5. Get some books on beginning amateur astronomy. You can find a wide selection of these at your local library, or Google the internet for information of amateur astronomy.

I hope the above outline helps you to get started.

walt

Aug 21, 2013 | Citiwell International Orbitor 5500...

1 Answer

I have the 30 lens for my telescope, and I can't seem to get it to focus on anything.I see light when i aim it at the daytime sky, but that is it.


If the eyepiece will not come to focus even by moving the focuser completely inward and completely outward. Try aiming it at a distant land object during the day time.

Read my tips on my profile page.

May 24, 2010 | Bushnell 78-9669 Telescope

1 Answer

Cannot see anything


No the red pointer is not necessary- BUT you will have a harder time aiming the telescope.

Objects in the sky are very tiny. The field of view is about the size of the tip of your finger held at arm's length. VERY small! This is the biggest problem for beginners, the telescope must be pointed DIRECTLY at the object in order to see it. Try for the moon first at night, since it is a BIG target.

Put the eyepiece with the largest number written on it into the telescope focuser. DO NOT use the 2x barlow if you have one. Practice focusing during the day time on a distant object. The image will be upside down, but this is normal.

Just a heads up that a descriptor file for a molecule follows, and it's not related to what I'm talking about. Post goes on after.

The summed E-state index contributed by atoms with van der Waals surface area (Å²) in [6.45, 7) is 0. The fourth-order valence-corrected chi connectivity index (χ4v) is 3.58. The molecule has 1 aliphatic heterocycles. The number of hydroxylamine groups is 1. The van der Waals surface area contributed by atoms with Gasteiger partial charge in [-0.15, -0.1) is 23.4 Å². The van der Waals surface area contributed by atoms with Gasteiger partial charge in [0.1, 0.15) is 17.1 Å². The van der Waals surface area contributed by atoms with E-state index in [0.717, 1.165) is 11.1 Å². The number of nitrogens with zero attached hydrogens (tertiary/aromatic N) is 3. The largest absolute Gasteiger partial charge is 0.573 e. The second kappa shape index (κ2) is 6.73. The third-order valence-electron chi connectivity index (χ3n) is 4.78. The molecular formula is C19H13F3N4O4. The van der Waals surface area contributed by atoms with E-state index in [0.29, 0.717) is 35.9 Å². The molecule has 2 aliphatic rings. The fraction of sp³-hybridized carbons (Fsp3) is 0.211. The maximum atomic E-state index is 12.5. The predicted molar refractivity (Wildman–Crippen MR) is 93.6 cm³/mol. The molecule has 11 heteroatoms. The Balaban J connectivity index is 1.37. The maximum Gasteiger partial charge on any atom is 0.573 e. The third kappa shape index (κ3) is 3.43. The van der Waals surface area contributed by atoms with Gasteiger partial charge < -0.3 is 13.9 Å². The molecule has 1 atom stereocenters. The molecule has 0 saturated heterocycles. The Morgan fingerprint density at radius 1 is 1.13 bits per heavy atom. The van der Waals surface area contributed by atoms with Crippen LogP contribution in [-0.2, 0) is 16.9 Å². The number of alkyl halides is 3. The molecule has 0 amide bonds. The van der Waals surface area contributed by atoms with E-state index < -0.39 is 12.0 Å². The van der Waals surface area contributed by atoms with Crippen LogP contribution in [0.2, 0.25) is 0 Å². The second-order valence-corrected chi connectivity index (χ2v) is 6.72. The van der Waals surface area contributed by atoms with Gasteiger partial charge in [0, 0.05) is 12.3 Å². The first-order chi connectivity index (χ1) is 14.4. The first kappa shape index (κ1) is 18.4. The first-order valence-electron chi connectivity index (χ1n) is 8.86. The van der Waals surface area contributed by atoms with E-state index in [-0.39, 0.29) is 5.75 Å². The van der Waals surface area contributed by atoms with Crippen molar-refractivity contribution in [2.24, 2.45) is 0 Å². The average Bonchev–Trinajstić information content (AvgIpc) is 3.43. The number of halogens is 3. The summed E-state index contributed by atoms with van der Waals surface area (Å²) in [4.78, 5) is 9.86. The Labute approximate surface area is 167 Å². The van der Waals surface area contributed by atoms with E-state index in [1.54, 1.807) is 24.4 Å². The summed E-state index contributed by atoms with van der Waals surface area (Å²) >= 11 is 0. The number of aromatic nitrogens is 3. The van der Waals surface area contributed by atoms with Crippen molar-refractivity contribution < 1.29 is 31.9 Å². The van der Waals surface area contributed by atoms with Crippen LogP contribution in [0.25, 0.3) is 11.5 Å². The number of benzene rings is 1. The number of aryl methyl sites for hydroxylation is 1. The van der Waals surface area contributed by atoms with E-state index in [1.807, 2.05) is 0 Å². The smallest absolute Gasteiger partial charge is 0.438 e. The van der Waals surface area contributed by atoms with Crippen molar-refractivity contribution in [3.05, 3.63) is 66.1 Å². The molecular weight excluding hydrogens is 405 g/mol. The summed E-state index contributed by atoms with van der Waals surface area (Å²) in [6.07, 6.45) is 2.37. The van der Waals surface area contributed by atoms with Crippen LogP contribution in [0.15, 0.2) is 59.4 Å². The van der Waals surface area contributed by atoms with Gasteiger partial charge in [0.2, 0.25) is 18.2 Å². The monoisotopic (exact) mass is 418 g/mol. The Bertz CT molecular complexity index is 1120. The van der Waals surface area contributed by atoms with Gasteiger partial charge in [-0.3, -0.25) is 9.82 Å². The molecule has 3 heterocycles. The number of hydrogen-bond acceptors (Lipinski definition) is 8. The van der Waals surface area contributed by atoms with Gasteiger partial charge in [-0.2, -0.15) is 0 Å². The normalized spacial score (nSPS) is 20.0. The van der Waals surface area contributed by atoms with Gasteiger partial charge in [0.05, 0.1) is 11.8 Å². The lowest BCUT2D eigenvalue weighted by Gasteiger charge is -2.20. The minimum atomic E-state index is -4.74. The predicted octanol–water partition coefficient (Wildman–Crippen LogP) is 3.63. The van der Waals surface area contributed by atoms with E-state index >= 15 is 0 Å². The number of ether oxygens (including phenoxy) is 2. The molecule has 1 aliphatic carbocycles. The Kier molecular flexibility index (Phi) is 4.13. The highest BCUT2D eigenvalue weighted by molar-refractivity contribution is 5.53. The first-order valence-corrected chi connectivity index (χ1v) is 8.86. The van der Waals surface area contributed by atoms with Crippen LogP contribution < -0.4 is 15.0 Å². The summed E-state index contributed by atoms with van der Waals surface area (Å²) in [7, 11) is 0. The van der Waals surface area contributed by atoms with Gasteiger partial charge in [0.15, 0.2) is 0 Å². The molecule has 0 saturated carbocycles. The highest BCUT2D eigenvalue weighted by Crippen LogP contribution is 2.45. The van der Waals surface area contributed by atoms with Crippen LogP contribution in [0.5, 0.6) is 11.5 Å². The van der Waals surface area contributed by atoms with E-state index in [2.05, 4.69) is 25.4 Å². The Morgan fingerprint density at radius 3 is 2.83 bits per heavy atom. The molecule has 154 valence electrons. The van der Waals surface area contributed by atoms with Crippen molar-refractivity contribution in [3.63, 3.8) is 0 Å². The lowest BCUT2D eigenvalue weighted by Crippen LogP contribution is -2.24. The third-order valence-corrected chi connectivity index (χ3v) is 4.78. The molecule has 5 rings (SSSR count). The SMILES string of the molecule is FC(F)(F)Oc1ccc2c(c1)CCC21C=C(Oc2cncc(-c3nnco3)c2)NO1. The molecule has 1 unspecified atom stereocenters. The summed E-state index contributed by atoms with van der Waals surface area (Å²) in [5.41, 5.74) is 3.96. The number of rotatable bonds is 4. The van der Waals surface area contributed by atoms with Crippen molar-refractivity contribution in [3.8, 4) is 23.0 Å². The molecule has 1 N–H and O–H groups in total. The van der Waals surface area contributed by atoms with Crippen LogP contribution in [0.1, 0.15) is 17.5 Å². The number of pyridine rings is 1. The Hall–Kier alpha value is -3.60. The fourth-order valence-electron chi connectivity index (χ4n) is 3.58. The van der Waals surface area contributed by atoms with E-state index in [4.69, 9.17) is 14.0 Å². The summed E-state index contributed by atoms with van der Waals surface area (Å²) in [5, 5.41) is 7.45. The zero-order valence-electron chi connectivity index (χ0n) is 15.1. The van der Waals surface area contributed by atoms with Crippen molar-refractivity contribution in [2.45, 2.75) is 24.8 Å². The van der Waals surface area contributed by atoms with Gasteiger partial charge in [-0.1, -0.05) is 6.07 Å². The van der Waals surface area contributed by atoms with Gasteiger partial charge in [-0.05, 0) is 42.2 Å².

Read my TIPS on my profile page, and these:
http://www.texasastro.org/telescope.php

http://www.texasastro.org/mounts.php

Apr 11, 2010 | Tasco 49114500 Spacestation(r) 114mm...

1 Answer

Software for the ds114 for auto aiming


I have the disk and you can also download a lot of software from the Meade site
http://www.meade.com/support/downloads.html

The software is not aiming software though.

Hope that helps. You can contact me at greg at razorpond dot com

Mar 26, 2009 | Meade 114EQDH4 (36 x 114mm) Telescope

1 Answer

Where can I get lenses and aiming knob for a 114EQ-D.


Hardware store for missing parts like screws and nuts--- these two internet retailers sell eyepieces --

http://www.agenaastro.com/

http://www.optcorp.com/

Mar 11, 2009 | Meade Infinity 114EQ-DH Telescope

1 Answer

Can't get images


These are good scopes for the bucks.
What size eyepiece in mm do you have. What are you aiming the scope at? Try your largest eyepiece in mm at the moon.

Jul 14, 2008 | Galileo (G118DX) Telescope

1 Answer

Seben 150-1400 telescope


This is a pretty generic Chinese made 6" Newtonian reflector. The one's I have sampled produce excellent images. Celestron has a great online archieve of its manuals. This scope is similar to their C150-HD Newtonian Model #31056. The manual can be found here:
http://downloads.celestron.com/Manuals/telescopes/c150hd_g8n/c150hd_g8n_manual/c150hd_g8n_manual_0802.pdf

Google "beginning astronomy" and you'll get a quartr of million hits. Good over view here.
http://library.thinkquest.org/29033/frames.htm
and here:
http://www.skyandtelescope.com/howto/basics/3304616.html?page=1&c=y
While you are there get a subscription to Sky and Telescope or their other publication aimed at beginners, Night Sky.

Find a local astronomy club and join it.
HTH, George

Jan 22, 2008 | Optics